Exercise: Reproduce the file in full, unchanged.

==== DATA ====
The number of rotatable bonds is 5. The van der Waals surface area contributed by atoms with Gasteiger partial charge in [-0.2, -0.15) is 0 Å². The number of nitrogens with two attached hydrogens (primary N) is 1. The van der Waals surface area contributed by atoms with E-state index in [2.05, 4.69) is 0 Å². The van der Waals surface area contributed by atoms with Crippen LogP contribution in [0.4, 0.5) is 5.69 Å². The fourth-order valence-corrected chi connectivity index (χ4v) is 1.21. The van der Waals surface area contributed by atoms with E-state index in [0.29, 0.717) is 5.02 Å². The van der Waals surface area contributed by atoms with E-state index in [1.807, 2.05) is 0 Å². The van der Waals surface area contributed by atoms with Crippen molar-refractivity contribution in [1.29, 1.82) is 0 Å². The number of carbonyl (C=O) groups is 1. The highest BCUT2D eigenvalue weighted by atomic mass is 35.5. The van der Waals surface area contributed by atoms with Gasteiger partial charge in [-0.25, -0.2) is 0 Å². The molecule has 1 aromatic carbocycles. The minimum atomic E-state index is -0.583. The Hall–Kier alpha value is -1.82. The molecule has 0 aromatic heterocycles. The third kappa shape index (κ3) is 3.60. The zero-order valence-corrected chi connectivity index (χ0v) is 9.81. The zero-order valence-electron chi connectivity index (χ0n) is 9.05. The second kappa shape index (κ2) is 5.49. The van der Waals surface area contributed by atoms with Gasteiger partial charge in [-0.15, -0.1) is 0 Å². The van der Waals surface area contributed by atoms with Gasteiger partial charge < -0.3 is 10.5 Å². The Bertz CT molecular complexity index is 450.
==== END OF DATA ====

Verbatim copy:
The number of rotatable bonds is 5. The van der Waals surface area contributed by atoms with Gasteiger partial charge in [-0.2, -0.15) is 0 Å². The number of nitrogens with two attached hydrogens (primary N) is 1. The van der Waals surface area contributed by atoms with E-state index in [2.05, 4.69) is 0 Å². The van der Waals surface area contributed by atoms with Crippen LogP contribution in [0.4, 0.5) is 5.69 Å². The fourth-order valence-corrected chi connectivity index (χ4v) is 1.21. The van der Waals surface area contributed by atoms with E-state index in [0.29, 0.717) is 5.02 Å². The van der Waals surface area contributed by atoms with E-state index in [1.807, 2.05) is 0 Å². The van der Waals surface area contributed by atoms with Crippen molar-refractivity contribution in [1.29, 1.82) is 0 Å². The number of carbonyl (C=O) groups is 1. The highest BCUT2D eigenvalue weighted by atomic mass is 35.5. The van der Waals surface area contributed by atoms with Gasteiger partial charge in [-0.25, -0.2) is 0 Å². The molecule has 1 aromatic carbocycles. The minimum atomic E-state index is -0.583. The Hall–Kier alpha value is -1.82. The molecule has 0 aromatic heterocycles. The third kappa shape index (κ3) is 3.60. The zero-order valence-corrected chi connectivity index (χ0v) is 9.81. The zero-order valence-electron chi connectivity index (χ0n) is 9.05. The second kappa shape index (κ2) is 5.49. The van der Waals surface area contributed by atoms with Gasteiger partial charge in [-0.15, -0.1) is 0 Å². The van der Waals surface area contributed by atoms with Gasteiger partial charge < -0.3 is 10.5 Å². The Bertz CT molecular complexity index is 450.